Wednesday, May 16, 2012
South Sudan seeks Zimbabwe support
This article was written by Our reporter on 16 May, at 00 : 11 AM
A delegation from South Sudan has called on the Zimbabwean government to support the rebuilding of its country. A visiting delegation is seeking Zimbabwe’s support at the African Union to help resolve the current crisis with its northern neighbour.
The South seceded from Sudan last year after years of a bitter conflict, but still has unresolved issues with the North over sharing of oil revenues and a border dispute.
A visiting South Sudan parliamentary delegation yesterday briefed Zimbabwe’s Parliament on the current conflict with Sudan after the country voted to secede from its northern neighbour following a prolonged civil war.
The delegation met Senate President Edna Madzongwe and Speaker of the House Assembly Lovemore Moyo.
The three-member delegation of the National Legislative Assembly of the South Sudan was led by Ms Bangout Amum Aketch.
Speaking soon after meeting Speaker of the House of AssemblyLovemore Moyo, Ms Aketch said her country was committed to dialogue with Sudan to fully implement the Comprehensive Peace Accord that brought to an end the civil war which killed at least two million people.
“We discussed the outstanding issues which are happening between South Sudan and Sudan. As the ruling party in the South Sudan, we are committed to resolving the outstanding issues peacefully and we are ready to negotiate with Khartoum,” she said.
Ms Aketch said some of the issues that were still to be resolved include demarcation for the border that is over 1,000km long between the two countries, sharing of oil revenue and oil infrastructure and the issue of citizenship.
She accused Sudan of violating the agreement by occupying important towns rich in mineral and oil resources.
“We have many areas they are occupying and they continue to advance into the interior of South Sudan. We are a young nation and rebuilding, so we need support of the people of Zimbabwe who have supported us during our struggle,” Ms Aketch said.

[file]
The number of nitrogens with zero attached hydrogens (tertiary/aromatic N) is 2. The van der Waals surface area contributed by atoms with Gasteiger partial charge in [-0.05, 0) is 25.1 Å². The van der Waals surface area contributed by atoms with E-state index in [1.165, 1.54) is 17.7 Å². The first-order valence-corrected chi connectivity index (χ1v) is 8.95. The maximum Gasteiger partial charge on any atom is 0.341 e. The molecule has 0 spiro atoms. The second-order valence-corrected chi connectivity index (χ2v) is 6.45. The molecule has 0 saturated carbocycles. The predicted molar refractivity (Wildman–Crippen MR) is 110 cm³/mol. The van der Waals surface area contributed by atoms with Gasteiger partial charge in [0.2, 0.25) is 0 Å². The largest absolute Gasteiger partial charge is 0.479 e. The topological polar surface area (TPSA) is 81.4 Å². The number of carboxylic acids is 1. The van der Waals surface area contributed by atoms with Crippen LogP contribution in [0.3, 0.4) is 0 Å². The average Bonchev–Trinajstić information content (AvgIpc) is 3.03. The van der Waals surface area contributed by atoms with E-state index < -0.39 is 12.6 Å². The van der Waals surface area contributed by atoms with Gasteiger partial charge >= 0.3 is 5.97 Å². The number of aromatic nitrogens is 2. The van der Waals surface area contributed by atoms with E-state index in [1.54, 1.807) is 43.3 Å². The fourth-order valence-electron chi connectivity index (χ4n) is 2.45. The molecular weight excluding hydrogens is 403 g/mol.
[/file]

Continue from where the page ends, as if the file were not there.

She called on the African Union to intervene and resolve the dispute.
Cost of Conflict
Both South Sudan and Sudan have been severely affected by the conflict.
South Sudan is home to the oil reserves, while northern Sudan has the refineries a situation which has created acrimony between the two countries.
The two countries are yet to solve several border disputes among them the border region of Abbey where a referendum for residents to decide on either to join south or north has been delayed over voter eligibility.
The conflict is rooted in a dispute over land between farmers of the pro-South Sudan Dinka Ngok people and cattle-herding Misseriya Arab tribesmen.
South Sudan took over three-quarters of Sudan’s oil reserves when it became independent last July, but relies on its former civil war foe to export its crude through northern pipelines and a port.
The south has refused to pay what it considers excessive fees to use those facilities, and in January took the drastic step of shutting down all oil production. The move was especially crippling since South Sudan depends on oil for 98 percent of its revenue.
The lack of revenue has hit the import-dependent economy hard, and leaked documents from a World Bank briefing in March warned that the economy could collapse as early as July if the shutdown continues and harder austerity measures are not imposed.
Sudan, on the other hand, is under growing economic pressure. The finance ministry says the oil stoppage has created a $2.4bn hole in state finances, sending exports down 83 per cent and annual inflation to 28.6 per cent in April. Ministers have given up a month of wages to fund the war effort.